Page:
Canagliflozin and Heart Failure in Type 2 Diabetes Mellitus: Results From the CANVAS Program (Canagliflozin Cardiovascular Assessment Study)

Abstract

BACKGROUND: Canagliflozin is a sodium glucose cotransporter 2 inhibitor that reduces the risk of cardiovascular events. We report the effects on heart failure and cardiovascular death overall, in those with and without a baseline history of heart failure, and in other participant subgroups.

METHODS: The CANVAS Program (Canagliflozin Cardiovascular Assessment Study) enrolled 10 142 participants with type 2 diabetes mellitus and high cardiovascular risk. Participants were randomly assigned to canagliflozin or placebo and followed for a mean of 188 weeks. The primary end point for these analyses was adjudicated cardiovascular death or hospitalized heart failure.

RESULTS: Participants with a history of heart failure at baseline (14.4%) were more frequently women, white, and hypertensive and had a history of prior cardiovascular disease (all P<0.001). Greater proportions of these patients were using therapies such as blockers of the renin angiotensin aldosterone system, diuretics, and β-blockers at baseline (all P<0.001). Overall, cardiovascular death or hospitalized heart failure was reduced in those treated with canagliflozin compared with placebo (16.3 versus 20.8 per 1000 patient-years; hazard ratio [HR], 0.78; 95% confidence interval [CI], 0.67-0.91), as was fatal or hospitalized heart failure (HR, 0.70; 95% CI, 0.55-0.89) and hospitalized heart failure alone (HR, 0.67; 95% CI, 0.52-0.87). The benefit on cardiovascular death or hospitalized heart failure may be greater in patients with a prior history of heart failure (HR, 0.61; 95% CI, 0.46-0.80) compared with those without heart failure at baseline (HR, 0.87; 95% CI, 0.72-1.06; P interaction =0.021). The effects of canagliflozin compared with placebo on other cardiovascular outcomes and key safety outcomes were similar in participants with and without heart failure at baseline (all interaction P values >0.130), except for a possibly reduced absolute rate of events attributable to osmotic diuresis among those with a prior history of heart failure (P=0.03).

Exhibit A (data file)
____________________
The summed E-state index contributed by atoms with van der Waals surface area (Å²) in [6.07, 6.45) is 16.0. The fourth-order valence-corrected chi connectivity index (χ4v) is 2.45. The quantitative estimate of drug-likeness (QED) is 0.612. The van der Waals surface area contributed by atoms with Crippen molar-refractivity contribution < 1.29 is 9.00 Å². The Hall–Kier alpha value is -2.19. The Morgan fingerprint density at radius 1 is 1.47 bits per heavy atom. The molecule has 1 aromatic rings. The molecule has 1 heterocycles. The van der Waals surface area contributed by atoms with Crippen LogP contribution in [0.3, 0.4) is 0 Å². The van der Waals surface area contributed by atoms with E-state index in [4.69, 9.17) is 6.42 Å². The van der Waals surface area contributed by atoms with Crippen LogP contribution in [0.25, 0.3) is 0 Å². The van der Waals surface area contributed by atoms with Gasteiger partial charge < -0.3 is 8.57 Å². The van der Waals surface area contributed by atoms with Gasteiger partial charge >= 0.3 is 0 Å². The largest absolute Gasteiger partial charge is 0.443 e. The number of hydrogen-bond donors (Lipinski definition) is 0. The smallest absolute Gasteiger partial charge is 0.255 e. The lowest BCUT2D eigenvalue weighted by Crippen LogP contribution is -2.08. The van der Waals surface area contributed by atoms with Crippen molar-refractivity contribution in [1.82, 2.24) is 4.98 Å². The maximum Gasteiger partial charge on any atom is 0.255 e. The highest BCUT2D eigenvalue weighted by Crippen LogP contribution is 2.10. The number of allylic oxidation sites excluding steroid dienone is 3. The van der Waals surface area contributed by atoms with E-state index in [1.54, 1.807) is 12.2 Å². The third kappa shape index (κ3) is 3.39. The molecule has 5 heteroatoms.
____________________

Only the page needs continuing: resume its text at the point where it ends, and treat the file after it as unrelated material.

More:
CONCLUSIONS: In patients with type 2 diabetes mellitus and an elevated risk of cardiovascular disease, canagliflozin reduced the risk of cardiovascular death or hospitalized heart failure across a broad range of different patient subgroups. Benefits may be greater in those with a history of heart failure at baseline.

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Citation
Rådholm K et al. Circulation. 11 March, 2018. Epub ahead of print.